To be fair, Jackson has left the pocket before throwing on nearly half of his attempts. But when he has remained inside the pocket, Jackson has completed 30 of 36 passes for 369 yards, four touchdowns and a QBR of 97.
This is not to make any dramatic conclusions about Jackson’s stylistic trajectory. He still has the second-most rushing attempts by a quarterback (23) and the third-most QB rushing yards (99) in the league. And we should also note that his pocket QBR last season (78.9) ranked No. 2. But if you needed any reminder of Jackson’s well-rounded game, we’ve gotten it in the first two weeks of the 2020 season.
In his second year, Murray ranks No. 5 overall in QBR (83.8) in large part because of his open-field running ability. He has scrambled 11 times on dropbacks, gaining 120 yards and scoring twice. That’s the most scramble yards through Week 2 since ESPN began tracking it in 2006.
Murray’s QBR is lower on passing plays — he ranks No. 21 in the NFL at 72.7 — but the Cardinals’ quick-throw offense seems well suited for a young quarterback growing into the role. Murray has thrown 35.9% of his passes to targets at or behind the line of scrimmage, the highest rate in the league. And he is releasing his average throw 2.58 seconds after the snap, the NFL’s eighth-lowest rate.
The second-year QB hasn’t had much success yet on deeper passes, having completed four of 12 attempts on throws that traveled at least 15 yards past the line of scrimmage. But the Cardinals are 2-0 and their average of 27 offensive points per game ranks No. 11 in the league. That’ll do.
That production is due in large part to some impressive downfield gains. Boosted by the acquisition of receiver Stefon Diggs, Allen has completed an NFL-high 14 passes that traveled at least 15 yards in the air (in 17 attempts), including two for touchdowns. He has a perfect 100 QBR on those throws.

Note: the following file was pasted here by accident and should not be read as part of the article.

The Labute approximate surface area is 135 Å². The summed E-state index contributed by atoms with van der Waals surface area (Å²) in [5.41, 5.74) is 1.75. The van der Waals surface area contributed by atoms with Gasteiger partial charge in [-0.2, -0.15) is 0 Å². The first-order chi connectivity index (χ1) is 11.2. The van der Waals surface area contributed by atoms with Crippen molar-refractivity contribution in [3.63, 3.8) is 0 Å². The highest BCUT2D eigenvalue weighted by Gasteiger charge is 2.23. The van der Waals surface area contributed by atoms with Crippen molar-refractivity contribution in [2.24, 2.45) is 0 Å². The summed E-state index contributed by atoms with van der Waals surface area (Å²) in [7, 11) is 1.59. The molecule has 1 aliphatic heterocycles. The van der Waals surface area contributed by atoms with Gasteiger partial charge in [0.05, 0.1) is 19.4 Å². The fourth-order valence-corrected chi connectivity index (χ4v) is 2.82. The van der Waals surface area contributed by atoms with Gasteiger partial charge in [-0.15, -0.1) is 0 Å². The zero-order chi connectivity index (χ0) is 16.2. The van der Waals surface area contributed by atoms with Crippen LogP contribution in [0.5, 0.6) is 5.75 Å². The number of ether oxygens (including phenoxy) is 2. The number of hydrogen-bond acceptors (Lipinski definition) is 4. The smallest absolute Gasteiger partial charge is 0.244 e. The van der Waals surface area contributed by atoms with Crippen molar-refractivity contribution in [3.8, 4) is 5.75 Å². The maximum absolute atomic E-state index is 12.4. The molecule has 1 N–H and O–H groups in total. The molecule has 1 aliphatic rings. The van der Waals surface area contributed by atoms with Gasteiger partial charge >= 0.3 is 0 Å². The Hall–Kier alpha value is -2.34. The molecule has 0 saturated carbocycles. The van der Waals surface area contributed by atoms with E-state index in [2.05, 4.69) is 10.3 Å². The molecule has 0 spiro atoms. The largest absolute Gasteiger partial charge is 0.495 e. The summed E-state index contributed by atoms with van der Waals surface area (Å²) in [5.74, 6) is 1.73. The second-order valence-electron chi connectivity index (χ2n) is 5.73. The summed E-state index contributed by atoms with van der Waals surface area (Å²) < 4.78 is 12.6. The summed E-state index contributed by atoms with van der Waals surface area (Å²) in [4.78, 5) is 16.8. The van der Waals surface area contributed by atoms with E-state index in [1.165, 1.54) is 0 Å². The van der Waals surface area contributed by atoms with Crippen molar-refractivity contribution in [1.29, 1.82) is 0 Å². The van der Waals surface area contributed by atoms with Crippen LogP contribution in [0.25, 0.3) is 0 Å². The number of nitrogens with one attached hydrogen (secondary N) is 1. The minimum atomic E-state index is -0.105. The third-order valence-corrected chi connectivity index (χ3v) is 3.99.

It’s fair to point out that Allen has still struggled with his accuracy at times. His off-target rate is 16.3%, putting him at No. 16 in the league. And when the season is over, we might look back and realize that he lit up two of the NFL’s worst teams in Weeks 1 and 2. But he is still making plays in the running game, rushing for 75 yards and one touchdown. And at this moment, at least, he is the most improved quarterback in the league and one of its best overall.
It would be tough to wrap up a quarterback awards column without noting who leads the NFL in both QBR and NFL Next Gen Stats’ expected points added. That’s Rodgers, who is 36 years old and already the target of a clear succession plan following the team’s decision to make quarterback Jordan Love its top draft pick in April.
Like Wilson, Rodgers has completed some of the most difficult passes of the young season. His throws of 40 and 24 yards to receiver Davante Adams in a Week 1 dissection of the Vikings rank as No. 3 and No. 4 on NFL’s Next Gen Stats’ list of lowest completion probability receptions. On the first, Adams had only 0.7 yards of separation from the nearest defender. On the second, Rodgers scrambled 19.7 yards toward the right sideline before firing to Adams in the corner of the end zone.
— NFL (@NFL) September 13, 2020
To be sure, Rodgers has gotten plenty of help from his teammates. He has been pressured on just 12 of his 77 dropbacks, fewest in the first two weeks of a season in his career. But Rodgers’ start to the season has effectively quashed the offseason narrative.